Safe Injection Sites (SIS) in Canada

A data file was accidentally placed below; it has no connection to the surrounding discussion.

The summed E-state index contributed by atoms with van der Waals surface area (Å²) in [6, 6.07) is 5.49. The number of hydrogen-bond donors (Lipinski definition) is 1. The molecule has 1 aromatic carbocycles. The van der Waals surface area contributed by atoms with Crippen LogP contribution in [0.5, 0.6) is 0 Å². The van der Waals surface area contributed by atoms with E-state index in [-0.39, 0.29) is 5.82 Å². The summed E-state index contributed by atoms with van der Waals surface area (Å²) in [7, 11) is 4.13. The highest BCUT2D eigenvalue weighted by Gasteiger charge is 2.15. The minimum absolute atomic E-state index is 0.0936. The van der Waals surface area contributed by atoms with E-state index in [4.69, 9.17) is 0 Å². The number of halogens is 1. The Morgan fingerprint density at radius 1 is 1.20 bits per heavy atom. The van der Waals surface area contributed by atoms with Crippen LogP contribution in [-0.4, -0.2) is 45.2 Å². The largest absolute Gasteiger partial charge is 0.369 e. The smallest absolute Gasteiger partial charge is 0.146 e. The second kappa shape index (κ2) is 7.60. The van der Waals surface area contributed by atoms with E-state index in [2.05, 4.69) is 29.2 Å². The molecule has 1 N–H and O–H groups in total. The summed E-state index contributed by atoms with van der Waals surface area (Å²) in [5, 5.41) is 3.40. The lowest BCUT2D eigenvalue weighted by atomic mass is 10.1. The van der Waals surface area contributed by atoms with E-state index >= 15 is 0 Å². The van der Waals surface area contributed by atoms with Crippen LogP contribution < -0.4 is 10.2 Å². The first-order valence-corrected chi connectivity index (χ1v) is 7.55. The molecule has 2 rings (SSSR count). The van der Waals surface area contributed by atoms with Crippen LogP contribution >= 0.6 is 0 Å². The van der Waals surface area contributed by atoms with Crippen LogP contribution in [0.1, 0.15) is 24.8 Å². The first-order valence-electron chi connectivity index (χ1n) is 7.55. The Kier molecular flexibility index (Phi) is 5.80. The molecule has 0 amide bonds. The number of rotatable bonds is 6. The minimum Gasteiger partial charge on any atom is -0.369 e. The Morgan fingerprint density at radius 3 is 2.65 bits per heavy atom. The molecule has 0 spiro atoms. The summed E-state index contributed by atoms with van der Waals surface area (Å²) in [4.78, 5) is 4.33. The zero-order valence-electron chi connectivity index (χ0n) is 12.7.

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Harm reduction strategies in Canada, such as safe injection sites (SIS) have been proven to be an effective strategy to control the effects of injection drug use (Small et al., 2011). The proven effectiveness of these strategies renders the governments’ “war on drugs” and criminalization strategies ideological. The Toronto Board of Health meeting that took place on July 10, 2013 where public health officials, community organizations, previous injection drug users (IDUs) and their families spoke in favour of opening a SIS. Furthermore, the Conservative government has recently started a “Keep Heroine out of our Backyards” campaign and created Bill C-65 to make it more difficult to open SIS. I wish to look at different newspaper articles from the Toronto Sun and History and Literature Review: War on drugs, harm reduction and Insite The war on drugs, which started in the United States, has become widespread in many countries around the world, and increasingly so in Canada (Odeh, 2013). It has been shown that the war on drugs is an inefficient way to minimize or even control drug use and possession (Odeh, 2013). This begs the question then as to why the war on drugs is still being waged with increasing force. The United States, which started the war on drugs, now has the highest prison population per capita in the world, with 730 of every 100,000 people imprisoned (Odeh, 2013). Furthermore, more than half of these people in prison are serving sentences for drug crimes (Odeh, 2013). Despite the fact that it costs taxpayers a lot of money, with no results; drug use and the amount of drugs in the US hasn’t decreased, the war on drugs has not stopped. While some Americans, even very conservative ones (CBC, 2011) have come to the conclus... ... middle of paper ... ...eller, J., Moore, D., Tyndall, M., Wood, E., Kerr, T. (2011). Injection drug users’ access to a supervised injection facility in Vancouver, Canada: The influence of operating policies and local drug culture. Qualitative Health Research, 21 (6), 743-756. Smith, C. B. R. (2012). Harm reduction as anarchist practice: A user’s guide to capitalism and addiction in North America. Critical Public Health, 22(2), 209-221. White, C. L. (2001). Beyond professional harm reduction: The empowerment of multi- marginalized illicit drug users to engage in a politics of solidarity towards ending the war on illicit drug users. Drug and Alcohol Review, 20, 449-458. Wood, E., Tyndall, M. W., Montaner, T. K. (2006). Summary of findings from the evaluation of a pilot medically supervised safer injecting facility. Canadian Medical Association Journal, 175(11), 1399-1404.

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